Daewoong gets pulled over by the police because the motorbike may be stolen. He has to go make a statement at the police station, but he ends up getting locked in a cell until his aunt arrives in tears. His grandfather wants him to go to a strict hagwon to study, but Daewoong is unhappy with this plan since he has this important audition coming up that he needs to prepare for, so he tells his grandfather that he needs to use the bathroom. His grandfather waits outside the door to the restroom while Daewoong makes his escape. His grandfather wonders what is taking him so long, but Daewoong gets out and hides in the back of a truck which drives off before he can get out. When the truck finally stops, they are out in the countryside at a gas station. The drivers go into the station’s coffee shop for a moment, allowing Daewoong to sneak out of the truck, but he doesn’t know where he is, and it’s starting to rain. A car comes by and stops for him when he tries to flag it down. The driver, a Buddhist priest, takes him up a steep mountain path, and fifteen minutes later, the priest takes him to a small room. At this point, the setting description is rather thin.
Daewoong asks if he can make a phone call, and the priest loans him his cell phone. He tries to call his aunt to apologize seven times, but the call fails to go through since he can’t quite remember the number. There is some problem with the antenna, so he leaves the room and tries an eighth time. The call doesn’t go through. He tries a ninth time and makes the connection. It thunders so loud he nearly drops the phone, but he thinks he hears a woman’s voice. He tells the woman on the other end his name and queries if this is his aunt. She apologizes and laughs. He notices the battery on the phone is dying and feels a chill up his spine and his legs turn to jelly, realizing he is talking to a ghost. The atmosphere is perfect for ghostly activity. He asks where she is since he can’t see her and tells her he wants to run away. She warns him she’ll get angry if he does and asks him to do her a favor. A blast of wind blows past Daewoong, and he feels compelled to do what she asks.
Opening the door, he sees a candle in the corner of the room, but no one is there. She mentions a painting, and he asks if it’s the one with an old woman and a dog. She replies it isn’t a dog, it’s a fox. The phone battery is acting up again, but he hears her request that he hurry up and draw nine tails on the fox. He wonders aloud if he could get in trouble for defacing a cultural asset, but he feels this is urgent and gets a pen. As he draws on the tails, there is a loud peal of thunder, a gust of wind and torrential rain that cause trees to crash. He hears a dog barking somewhere on the mountain. The text counts down the number of tails, and when he finishes the last one, the wind blows open the door with a crash. Daewoong is thrown onto his back, and the phone flies across the floor. He is afraid the ghost will kill him, so he runs out along the steep mountain road in the moonlight but gets injured.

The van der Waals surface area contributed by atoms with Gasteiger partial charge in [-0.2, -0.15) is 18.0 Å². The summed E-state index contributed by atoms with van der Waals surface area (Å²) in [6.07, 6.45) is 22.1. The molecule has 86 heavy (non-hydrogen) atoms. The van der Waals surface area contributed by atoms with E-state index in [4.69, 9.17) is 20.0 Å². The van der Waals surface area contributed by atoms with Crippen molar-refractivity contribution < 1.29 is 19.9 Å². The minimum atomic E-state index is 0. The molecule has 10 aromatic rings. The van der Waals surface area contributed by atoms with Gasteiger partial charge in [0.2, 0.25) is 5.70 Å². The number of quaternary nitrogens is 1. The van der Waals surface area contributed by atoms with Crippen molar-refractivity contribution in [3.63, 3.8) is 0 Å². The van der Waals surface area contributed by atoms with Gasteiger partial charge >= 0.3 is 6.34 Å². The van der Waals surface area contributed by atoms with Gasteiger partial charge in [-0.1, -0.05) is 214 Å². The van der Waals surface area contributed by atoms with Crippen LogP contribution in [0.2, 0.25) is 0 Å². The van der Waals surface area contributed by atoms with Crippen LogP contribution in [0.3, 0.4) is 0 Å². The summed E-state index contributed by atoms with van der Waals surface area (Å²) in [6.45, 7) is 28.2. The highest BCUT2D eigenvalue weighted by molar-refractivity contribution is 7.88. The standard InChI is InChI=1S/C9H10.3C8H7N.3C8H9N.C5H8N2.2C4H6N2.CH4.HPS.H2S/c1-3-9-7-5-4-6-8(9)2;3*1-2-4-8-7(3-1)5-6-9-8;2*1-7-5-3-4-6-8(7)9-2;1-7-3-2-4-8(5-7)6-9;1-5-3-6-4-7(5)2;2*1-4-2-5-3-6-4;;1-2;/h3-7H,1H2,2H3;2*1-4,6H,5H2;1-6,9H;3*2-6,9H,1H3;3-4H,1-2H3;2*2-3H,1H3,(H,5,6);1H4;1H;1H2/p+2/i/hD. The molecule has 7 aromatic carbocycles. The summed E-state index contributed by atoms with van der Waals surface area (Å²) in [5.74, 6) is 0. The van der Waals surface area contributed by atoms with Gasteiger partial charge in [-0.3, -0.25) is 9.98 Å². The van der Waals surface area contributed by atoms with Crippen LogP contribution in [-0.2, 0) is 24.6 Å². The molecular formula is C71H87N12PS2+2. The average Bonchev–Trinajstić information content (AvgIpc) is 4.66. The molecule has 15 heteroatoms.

When he opens his eyes in the morning, he’s out in the wild with Miho who rescued him from a wild boar. He thinks how absurd everything had been the day before but marvels that he has never seen anyone as beautiful as she is. He loses his senses staring at her. She reminds him that she is the woman on the phone, and he’s afraid she’ll kill him since she’s the temple ghost! He tries touching her skin with his finger, but she unexpectedly seems human. When he asks why she wanted him to draw tails on the painting, she explains she was confined there by an old goddess for 500 years, which he thinks is nonsense. She insists, and he realizes she is saying she actually is the mythical fox with nine tails. He still thinks it’s crazy talk. She promises to show him her tails when the moon comes out, but he seems too afraid of her. He starts to leave, planning on returning to Seoul, and he tells her not to follow him.
Next, the novel finally explains Miho’s background, which I think is more effective placed after the intense scene where Daewoong calls her and draws on the tails. In the TV show, it’s reversed, which is a valid choice for presentation, it just makes it maybe more humorous and romantic than suspenseful. Originally, the nine-tailed fox was the companion of a goddess, though the name of the goddess given in the text refers to something a little different from what is portrayed in the TV show. The novel doesn’t really clarify this point. I suspect she is really Chinese goddess Xi Wangmu, who is profiled in this excellent essay by Max Dashu: